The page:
[Phys-seminars] 2017-04-20 Lasers Seminar

barmash barmash at bgu.ac.il
Fri Apr 14 18:53:48 IDT 2017

Lasers Seminar

 DATE: 20-04-17

 TIME: 15:30

 PLACE: Physics building (#54) room 207

Quantitative FRAP of arbitrary shapes

Prof. Levi A. Gheber, The Avram and Stella Goldstein-Goren Department of Biotechnology Engineering, Ben Gurion University of the Negev

The original approach to calculating diffusion coefficients of a fluorescent probe from Fluorescence recovery after photobleaching (FRAP) is a classical biophysical method, that has been used extensively to study molecular diffusion, particularly in cell membranes. It consists of irreversibly photobleaching a fluorescently labeled diffusing species, and subsequently following the fluorescence recovery over time. Fluorescence recovery then can be used to characterize diffusion of bleached molecules out of, and unbleached molecules into the bleached area and so extract the diffusion coefficient (D) of the fluorescent species. While the experimental setup though specialized is relatively straightforward, the interpretation of the results is complex, severely limiting the quantitative use of the technique. Originally, FRAP assumed photobleaching by a well-characterized Gaussian profile laser beam and measurement of fluorescence recovery with a strongly attenuated version of the v
 ery same Gaussian beam. This approach offers well-defined and relatively convenient initial and boundary conditions, allowing a closed-form solution of the diffusion equation. The method, however, requires a very precise characterization of the bleaching laser beam, a technically challenging task. With the introduction of digital imaging and the Laser Scanning Confocal Microscope (LSCM), a multitude of imaging variations of the technique became possible. For example: 1. bleaching a circular region using a Gaussian laser beam, while monitoring the fluorescence recovery of the entire cell using wide field illumination and a fast CCD camera. 2. bleaching a rectangular area with a scanning (Gaussian) laser beam and monitoring the recovery with a scanning beam, that images an area much larger than the bleached area (typical LSCM FRAP experiment) 3. bleaching a (rectangular) shape as above with a scanning (Gaussian) beam and monitoring recovery of the whole field of view using a s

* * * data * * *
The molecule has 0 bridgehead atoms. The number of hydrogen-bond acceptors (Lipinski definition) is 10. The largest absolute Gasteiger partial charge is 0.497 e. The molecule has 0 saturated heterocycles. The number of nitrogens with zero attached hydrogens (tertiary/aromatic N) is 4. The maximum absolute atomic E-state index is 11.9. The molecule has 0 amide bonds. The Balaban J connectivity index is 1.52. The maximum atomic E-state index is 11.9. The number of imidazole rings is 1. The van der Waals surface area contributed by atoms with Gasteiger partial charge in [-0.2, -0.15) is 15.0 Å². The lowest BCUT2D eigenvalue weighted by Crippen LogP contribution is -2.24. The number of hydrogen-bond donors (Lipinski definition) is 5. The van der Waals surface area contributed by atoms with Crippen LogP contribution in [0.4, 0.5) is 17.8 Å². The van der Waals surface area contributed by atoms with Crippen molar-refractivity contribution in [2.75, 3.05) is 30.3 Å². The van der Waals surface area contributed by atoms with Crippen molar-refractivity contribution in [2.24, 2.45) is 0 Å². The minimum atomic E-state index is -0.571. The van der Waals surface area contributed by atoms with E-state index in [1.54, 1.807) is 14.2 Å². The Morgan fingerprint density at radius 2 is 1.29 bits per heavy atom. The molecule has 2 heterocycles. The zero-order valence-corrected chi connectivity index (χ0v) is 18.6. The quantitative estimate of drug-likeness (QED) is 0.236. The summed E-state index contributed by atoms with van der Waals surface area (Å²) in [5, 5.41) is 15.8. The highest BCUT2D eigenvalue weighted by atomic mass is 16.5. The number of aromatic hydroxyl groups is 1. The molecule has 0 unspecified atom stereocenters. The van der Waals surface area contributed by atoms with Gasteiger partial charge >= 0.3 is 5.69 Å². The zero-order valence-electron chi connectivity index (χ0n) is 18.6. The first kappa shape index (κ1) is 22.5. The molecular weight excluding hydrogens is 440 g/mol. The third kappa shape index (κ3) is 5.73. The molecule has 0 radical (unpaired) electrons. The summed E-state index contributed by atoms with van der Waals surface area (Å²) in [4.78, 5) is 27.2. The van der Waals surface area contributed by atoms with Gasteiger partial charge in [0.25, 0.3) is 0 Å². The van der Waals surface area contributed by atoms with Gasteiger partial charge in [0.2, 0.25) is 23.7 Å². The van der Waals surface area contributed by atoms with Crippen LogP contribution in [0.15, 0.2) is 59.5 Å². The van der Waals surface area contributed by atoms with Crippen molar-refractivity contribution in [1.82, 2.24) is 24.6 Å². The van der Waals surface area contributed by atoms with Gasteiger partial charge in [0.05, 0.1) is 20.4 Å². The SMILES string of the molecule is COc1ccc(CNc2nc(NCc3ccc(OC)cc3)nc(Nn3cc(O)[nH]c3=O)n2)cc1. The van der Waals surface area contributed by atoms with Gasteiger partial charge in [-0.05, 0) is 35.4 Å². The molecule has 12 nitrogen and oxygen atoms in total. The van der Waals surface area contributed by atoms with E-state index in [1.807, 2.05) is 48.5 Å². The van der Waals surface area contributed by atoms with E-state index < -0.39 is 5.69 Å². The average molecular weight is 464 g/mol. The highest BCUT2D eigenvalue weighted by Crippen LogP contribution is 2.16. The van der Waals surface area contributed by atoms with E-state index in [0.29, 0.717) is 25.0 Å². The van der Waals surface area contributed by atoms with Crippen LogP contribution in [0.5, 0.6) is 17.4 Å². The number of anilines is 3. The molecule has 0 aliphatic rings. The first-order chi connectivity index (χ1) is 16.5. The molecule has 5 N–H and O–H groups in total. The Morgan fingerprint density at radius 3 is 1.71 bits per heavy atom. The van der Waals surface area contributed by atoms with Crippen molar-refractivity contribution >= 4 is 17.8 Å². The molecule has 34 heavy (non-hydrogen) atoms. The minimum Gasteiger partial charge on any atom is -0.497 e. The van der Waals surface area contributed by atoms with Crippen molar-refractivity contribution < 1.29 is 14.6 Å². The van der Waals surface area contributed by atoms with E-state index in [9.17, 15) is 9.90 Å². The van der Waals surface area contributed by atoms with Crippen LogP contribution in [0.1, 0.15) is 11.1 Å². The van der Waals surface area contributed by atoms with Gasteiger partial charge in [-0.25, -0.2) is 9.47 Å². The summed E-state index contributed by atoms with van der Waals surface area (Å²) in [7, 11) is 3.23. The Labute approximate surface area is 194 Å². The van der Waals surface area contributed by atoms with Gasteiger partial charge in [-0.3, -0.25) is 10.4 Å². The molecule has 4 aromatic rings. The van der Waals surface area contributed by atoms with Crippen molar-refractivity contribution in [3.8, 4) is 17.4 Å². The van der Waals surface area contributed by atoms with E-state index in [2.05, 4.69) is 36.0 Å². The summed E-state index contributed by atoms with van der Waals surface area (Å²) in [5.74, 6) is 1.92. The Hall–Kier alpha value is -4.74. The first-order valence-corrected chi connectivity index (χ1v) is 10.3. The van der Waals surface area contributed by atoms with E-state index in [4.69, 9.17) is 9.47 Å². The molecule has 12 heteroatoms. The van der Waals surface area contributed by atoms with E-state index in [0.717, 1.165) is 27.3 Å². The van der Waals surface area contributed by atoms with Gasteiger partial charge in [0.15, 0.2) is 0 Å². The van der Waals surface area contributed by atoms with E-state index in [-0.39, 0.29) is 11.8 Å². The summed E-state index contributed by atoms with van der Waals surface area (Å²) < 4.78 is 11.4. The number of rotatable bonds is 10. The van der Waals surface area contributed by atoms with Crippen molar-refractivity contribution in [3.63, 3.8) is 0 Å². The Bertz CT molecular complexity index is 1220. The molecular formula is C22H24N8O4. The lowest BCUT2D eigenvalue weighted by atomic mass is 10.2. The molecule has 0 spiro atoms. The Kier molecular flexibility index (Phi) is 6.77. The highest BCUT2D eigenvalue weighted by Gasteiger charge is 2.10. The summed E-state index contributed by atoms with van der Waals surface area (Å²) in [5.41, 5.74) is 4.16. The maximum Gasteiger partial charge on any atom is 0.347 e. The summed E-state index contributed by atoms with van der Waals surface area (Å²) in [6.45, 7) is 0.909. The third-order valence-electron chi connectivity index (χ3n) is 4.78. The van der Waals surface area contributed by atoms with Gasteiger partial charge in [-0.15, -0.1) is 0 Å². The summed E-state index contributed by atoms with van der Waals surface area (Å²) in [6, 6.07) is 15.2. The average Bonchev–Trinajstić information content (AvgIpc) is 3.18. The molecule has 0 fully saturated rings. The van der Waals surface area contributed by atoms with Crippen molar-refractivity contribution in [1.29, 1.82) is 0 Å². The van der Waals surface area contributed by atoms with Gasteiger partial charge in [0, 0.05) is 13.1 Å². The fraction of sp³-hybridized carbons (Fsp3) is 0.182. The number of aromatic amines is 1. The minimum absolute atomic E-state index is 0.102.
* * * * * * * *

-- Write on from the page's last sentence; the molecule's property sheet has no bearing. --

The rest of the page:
pinning disk confocal microscope (CCD camera) Importantly, a!
 ll these
 approaches can be implemented on commercially available microscopes, making the FRAP technique accessible to cell biologists as well as biophysicists. Indeed, commercially available confocal laser scanning microscopes (CLSM) have standard, push-button, FRAP abilities, thus a recovery curve can be easily extracted from the stack of images, following bleaching of any shape for any duration and with any intensity. In this realm, the shape of recovery curves from the very same sample can be very different, for different shapes of bleached area and different bleaching durations. These unknown, uncharacterized and uncontrolled initial and boundary conditions are often too complex to allow a precise closed, analytical solution of the diffusion problem; a closed form solution does not exist even for a rectangular bleaching area, and an empirical one for calculating diffusion coefficients from a rectangular bleaching geometry, appropriate for imaging-FRAP in a confocal microscope, wa
 s later published. This approximate solution allows quantitative FRAP for rectangular shapes of bleached areas. However, in commercially available equipment it is easily possible to choose initial conditions (e.g., size of bleached area, time of bleaching) which violate the assumptions required for even approximate solutions, and thus obtain calculated values of D that differ by orders of magnitude from the actual m

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